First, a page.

Passive Vs. Active Fall Systems: What’s the Difference?
Falls from heights remain the biggest cause for concern as far as workplace injuries are concerned. It’s the responsibility of the safety officers and managers of all workplaces involving elevation or altitude to have an efficient fall safety program. However, fall safety systems are of two types: passive and active systems. This guide contains a detailed comparison between the two to help you decide the best choice for your workplace. Please read on.
There refers to the systems with no active mechanisms or moving parts when in or out of use and require no human interaction to function properly once installed. Because there’s no worker engagement, chances of user error are fewer. They’re usually installed as the second line of defence against fall when working at heights. With these systems in place, there might be no need for personal protective gear. They include guardrails, barricades, netting, and handrails.
These systems are usually preferred in working environments where fall hazards can hardly be solved through engineering controls. For instance, step units can provide a solution to complex access issues experienced in areas with pipework, parapet walls, or gutters while enhancing the safety of your workers.
Active systems are dynamic and require human interaction to function properly. Equipment specifically designed to prevent a fall from occurring or restrict the victim’s ability to place themselves in a free-fall should always be used. There are different parts of an active fall protection system, and all are equally important although they may be often sold as separate components. All the parts need to be compatible or else the whole system is useless. You also need to purchase a system that meets certain predetermined standards to ensure the product is functioning as per the set requirements by the relevant EU bodies.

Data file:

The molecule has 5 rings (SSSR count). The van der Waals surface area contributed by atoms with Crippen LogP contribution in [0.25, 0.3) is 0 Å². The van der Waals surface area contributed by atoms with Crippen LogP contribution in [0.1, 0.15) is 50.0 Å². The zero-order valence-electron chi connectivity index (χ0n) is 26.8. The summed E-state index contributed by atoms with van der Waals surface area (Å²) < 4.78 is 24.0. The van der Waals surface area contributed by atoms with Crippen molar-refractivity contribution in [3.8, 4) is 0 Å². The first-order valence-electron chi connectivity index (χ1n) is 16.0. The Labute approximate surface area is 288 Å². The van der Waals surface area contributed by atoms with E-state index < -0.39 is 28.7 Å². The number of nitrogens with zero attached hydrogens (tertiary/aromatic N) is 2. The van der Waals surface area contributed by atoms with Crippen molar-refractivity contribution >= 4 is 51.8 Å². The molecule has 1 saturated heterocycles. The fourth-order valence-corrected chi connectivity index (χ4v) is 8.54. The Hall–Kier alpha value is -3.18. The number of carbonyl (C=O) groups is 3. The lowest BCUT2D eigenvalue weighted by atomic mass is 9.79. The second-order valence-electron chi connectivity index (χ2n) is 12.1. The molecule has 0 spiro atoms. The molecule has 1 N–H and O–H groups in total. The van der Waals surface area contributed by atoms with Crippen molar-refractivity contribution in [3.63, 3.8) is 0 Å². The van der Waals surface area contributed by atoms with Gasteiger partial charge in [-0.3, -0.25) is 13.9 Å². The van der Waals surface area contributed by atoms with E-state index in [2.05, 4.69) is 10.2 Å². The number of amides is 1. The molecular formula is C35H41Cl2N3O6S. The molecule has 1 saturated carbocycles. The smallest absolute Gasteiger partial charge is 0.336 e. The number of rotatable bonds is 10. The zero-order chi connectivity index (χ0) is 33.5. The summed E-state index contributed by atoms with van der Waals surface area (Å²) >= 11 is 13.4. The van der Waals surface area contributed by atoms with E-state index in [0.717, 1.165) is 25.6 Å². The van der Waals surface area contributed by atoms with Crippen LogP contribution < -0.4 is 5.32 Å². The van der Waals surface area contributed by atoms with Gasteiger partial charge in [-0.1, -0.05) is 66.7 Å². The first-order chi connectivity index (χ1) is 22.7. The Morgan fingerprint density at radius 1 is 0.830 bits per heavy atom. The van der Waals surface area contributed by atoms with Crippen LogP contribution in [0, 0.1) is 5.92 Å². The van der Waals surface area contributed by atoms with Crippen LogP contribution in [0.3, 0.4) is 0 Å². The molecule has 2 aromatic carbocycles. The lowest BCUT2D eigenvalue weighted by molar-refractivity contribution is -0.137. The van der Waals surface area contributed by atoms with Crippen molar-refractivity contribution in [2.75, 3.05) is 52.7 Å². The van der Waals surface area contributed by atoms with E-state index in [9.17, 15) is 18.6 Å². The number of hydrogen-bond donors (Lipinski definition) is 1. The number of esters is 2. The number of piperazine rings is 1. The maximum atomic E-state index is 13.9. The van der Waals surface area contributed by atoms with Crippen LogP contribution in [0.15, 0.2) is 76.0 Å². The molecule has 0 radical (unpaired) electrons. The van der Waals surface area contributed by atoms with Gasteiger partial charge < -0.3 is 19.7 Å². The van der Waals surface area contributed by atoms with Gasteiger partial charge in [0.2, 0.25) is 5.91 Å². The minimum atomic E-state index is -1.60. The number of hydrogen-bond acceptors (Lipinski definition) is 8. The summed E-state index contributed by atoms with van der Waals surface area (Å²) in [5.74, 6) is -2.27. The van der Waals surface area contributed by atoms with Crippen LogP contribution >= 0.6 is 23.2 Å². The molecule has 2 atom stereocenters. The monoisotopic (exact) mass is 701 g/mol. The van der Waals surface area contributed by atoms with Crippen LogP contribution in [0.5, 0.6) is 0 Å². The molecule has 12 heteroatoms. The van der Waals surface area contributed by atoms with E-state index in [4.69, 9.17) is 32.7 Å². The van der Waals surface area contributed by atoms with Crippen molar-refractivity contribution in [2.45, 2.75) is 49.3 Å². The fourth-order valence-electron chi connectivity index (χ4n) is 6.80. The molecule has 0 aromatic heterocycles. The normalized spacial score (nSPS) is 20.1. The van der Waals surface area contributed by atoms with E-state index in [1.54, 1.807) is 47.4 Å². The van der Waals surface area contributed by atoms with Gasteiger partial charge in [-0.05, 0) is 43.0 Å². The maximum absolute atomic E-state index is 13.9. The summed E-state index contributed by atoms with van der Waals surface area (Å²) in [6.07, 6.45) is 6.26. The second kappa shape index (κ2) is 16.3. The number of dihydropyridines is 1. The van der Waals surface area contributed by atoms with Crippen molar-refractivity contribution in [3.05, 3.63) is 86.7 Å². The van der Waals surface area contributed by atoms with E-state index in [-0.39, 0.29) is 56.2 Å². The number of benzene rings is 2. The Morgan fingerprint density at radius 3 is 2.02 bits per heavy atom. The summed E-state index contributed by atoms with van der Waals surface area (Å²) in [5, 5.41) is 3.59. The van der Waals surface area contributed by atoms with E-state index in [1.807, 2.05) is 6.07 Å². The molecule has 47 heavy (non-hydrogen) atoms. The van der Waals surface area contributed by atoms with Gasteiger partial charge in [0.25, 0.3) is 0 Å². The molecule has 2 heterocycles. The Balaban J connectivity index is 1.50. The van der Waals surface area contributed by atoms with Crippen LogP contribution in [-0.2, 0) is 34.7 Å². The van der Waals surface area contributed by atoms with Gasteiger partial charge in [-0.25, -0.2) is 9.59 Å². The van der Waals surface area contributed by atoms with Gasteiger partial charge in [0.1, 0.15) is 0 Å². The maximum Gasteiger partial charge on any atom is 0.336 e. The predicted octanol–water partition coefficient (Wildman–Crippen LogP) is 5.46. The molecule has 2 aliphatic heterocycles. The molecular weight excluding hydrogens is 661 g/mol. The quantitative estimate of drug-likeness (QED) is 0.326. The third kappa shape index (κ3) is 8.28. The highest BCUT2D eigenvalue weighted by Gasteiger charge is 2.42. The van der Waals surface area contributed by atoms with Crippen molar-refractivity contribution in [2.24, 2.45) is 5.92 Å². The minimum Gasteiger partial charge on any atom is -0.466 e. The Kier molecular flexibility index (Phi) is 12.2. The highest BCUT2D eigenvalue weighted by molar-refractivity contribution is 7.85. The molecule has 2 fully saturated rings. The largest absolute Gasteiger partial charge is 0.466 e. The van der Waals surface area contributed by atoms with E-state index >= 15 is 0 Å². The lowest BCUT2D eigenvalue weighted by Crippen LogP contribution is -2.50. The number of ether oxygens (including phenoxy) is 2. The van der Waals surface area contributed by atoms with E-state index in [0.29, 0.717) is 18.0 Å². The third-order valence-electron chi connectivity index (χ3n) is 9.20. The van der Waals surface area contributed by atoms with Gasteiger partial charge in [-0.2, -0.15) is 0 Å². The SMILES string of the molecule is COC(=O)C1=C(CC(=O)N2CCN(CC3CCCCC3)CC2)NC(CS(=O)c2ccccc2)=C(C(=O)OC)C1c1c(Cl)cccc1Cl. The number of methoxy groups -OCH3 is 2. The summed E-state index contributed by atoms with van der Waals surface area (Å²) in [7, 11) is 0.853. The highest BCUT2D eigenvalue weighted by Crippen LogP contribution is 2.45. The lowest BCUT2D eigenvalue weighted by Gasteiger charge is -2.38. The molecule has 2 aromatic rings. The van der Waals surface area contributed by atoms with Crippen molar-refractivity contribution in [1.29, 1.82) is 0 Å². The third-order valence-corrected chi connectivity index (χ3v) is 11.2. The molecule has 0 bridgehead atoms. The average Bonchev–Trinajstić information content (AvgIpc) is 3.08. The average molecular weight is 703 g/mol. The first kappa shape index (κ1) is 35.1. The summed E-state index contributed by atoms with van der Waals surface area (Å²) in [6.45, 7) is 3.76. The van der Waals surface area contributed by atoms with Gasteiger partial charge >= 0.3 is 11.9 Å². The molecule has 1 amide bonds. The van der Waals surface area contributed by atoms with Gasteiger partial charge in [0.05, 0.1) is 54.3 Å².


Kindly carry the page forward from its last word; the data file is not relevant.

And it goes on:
An active fall system consists of two subcategories: fall restraint and fall arrest systems. Fall restraint systems focus on limiting the ability of workers to place themselves in situations where they might fall off elevated work areas. For instance, if a lanyard is connected to you, it will provide you with the clearance to pass the threshold where you could free fall off the elevated work area.
Fall arrest systems, on the other hand, are designed to stop workers from hitting a low-level surface in the event of a free fall. Workers are expected to wear full-body harnesses that can evenly distribute the force of the free-fall throughout the body. Again, it’s essential to invest in job-site approved gear to enhance the safety of your workforce at all times. When issuing fall arrest systems to your workers, it’s also essential to plan for a rescue plan. The arrest systems can only prevent the victim from hitting a low-level surface. The victim needs to be retrieved promptly and efficiently to avoid the risk of suspension trauma that can after the fall.
The Bottom Line
You need to conduct a risk assessment to identify whether you need to invest in a passive or active system - or both. Ensure to involve the workers and managers to give you ideas on what they think will be the best solution. But ensure the system is in accordance with the company’s safety policies and other relevant guidelines and directives.